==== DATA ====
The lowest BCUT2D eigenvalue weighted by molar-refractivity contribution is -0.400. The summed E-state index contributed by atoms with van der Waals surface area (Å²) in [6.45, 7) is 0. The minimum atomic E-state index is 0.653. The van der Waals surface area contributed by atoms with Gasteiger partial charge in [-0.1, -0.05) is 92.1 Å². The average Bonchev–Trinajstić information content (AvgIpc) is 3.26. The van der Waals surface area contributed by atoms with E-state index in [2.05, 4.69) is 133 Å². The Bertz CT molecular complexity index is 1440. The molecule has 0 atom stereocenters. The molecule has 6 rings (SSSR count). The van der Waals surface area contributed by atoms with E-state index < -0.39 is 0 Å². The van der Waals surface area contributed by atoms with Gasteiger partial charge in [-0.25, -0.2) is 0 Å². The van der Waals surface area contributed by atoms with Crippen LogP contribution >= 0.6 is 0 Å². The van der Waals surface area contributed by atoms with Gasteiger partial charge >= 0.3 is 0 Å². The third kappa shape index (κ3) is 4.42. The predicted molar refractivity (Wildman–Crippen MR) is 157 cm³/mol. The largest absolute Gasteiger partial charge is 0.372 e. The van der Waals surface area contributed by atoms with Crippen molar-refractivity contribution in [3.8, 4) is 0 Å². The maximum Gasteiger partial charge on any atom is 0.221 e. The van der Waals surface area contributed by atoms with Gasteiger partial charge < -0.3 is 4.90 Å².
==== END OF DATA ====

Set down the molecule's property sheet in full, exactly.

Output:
The lowest BCUT2D eigenvalue weighted by molar-refractivity contribution is -0.400. The summed E-state index contributed by atoms with van der Waals surface area (Å²) in [6.45, 7) is 0. The minimum atomic E-state index is 0.653. The van der Waals surface area contributed by atoms with Gasteiger partial charge in [-0.1, -0.05) is 92.1 Å². The average Bonchev–Trinajstić information content (AvgIpc) is 3.26. The van der Waals surface area contributed by atoms with E-state index in [2.05, 4.69) is 133 Å². The Bertz CT molecular complexity index is 1440. The molecule has 0 atom stereocenters. The molecule has 6 rings (SSSR count). The van der Waals surface area contributed by atoms with E-state index < -0.39 is 0 Å². The van der Waals surface area contributed by atoms with Gasteiger partial charge in [-0.25, -0.2) is 0 Å². The van der Waals surface area contributed by atoms with Crippen LogP contribution >= 0.6 is 0 Å². The van der Waals surface area contributed by atoms with Gasteiger partial charge >= 0.3 is 0 Å². The third kappa shape index (κ3) is 4.42. The predicted molar refractivity (Wildman–Crippen MR) is 157 cm³/mol. The largest absolute Gasteiger partial charge is 0.372 e. The van der Waals surface area contributed by atoms with Crippen molar-refractivity contribution in [3.8, 4) is 0 Å². The maximum Gasteiger partial charge on any atom is 0.221 e. The van der Waals surface area contributed by atoms with Gasteiger partial charge < -0.3 is 4.90 Å².